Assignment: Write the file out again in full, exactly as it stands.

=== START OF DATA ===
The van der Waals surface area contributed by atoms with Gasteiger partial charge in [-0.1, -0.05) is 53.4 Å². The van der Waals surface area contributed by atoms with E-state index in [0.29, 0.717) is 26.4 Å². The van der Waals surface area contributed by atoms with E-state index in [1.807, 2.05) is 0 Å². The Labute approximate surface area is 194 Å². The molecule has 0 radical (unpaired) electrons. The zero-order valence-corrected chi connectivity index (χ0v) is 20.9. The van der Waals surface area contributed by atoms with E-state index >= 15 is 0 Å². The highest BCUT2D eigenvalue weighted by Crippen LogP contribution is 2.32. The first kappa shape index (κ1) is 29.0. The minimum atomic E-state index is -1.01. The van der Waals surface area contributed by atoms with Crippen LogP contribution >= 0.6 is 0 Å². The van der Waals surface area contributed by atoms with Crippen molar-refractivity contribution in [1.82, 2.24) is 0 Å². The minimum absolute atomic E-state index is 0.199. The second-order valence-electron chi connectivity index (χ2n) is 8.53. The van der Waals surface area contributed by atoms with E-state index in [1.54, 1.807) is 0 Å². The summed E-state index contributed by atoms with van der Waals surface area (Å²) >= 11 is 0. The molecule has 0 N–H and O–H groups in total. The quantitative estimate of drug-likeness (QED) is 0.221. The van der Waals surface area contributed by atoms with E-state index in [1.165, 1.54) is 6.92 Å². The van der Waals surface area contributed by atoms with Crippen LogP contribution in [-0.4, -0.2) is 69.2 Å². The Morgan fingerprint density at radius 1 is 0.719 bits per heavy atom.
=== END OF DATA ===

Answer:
The van der Waals surface area contributed by atoms with Gasteiger partial charge in [-0.1, -0.05) is 53.4 Å². The van der Waals surface area contributed by atoms with E-state index in [0.29, 0.717) is 26.4 Å². The van der Waals surface area contributed by atoms with E-state index in [1.807, 2.05) is 0 Å². The Labute approximate surface area is 194 Å². The molecule has 0 radical (unpaired) electrons. The zero-order valence-corrected chi connectivity index (χ0v) is 20.9. The van der Waals surface area contributed by atoms with E-state index >= 15 is 0 Å². The highest BCUT2D eigenvalue weighted by Crippen LogP contribution is 2.32. The first kappa shape index (κ1) is 29.0. The minimum atomic E-state index is -1.01. The van der Waals surface area contributed by atoms with Crippen LogP contribution >= 0.6 is 0 Å². The van der Waals surface area contributed by atoms with Crippen molar-refractivity contribution in [1.82, 2.24) is 0 Å². The minimum absolute atomic E-state index is 0.199. The second-order valence-electron chi connectivity index (χ2n) is 8.53. The van der Waals surface area contributed by atoms with E-state index in [1.54, 1.807) is 0 Å². The summed E-state index contributed by atoms with van der Waals surface area (Å²) >= 11 is 0. The molecule has 0 N–H and O–H groups in total. The quantitative estimate of drug-likeness (QED) is 0.221. The van der Waals surface area contributed by atoms with E-state index in [1.165, 1.54) is 6.92 Å². The van der Waals surface area contributed by atoms with Crippen LogP contribution in [-0.4, -0.2) is 69.2 Å². The Morgan fingerprint density at radius 1 is 0.719 bits per heavy atom.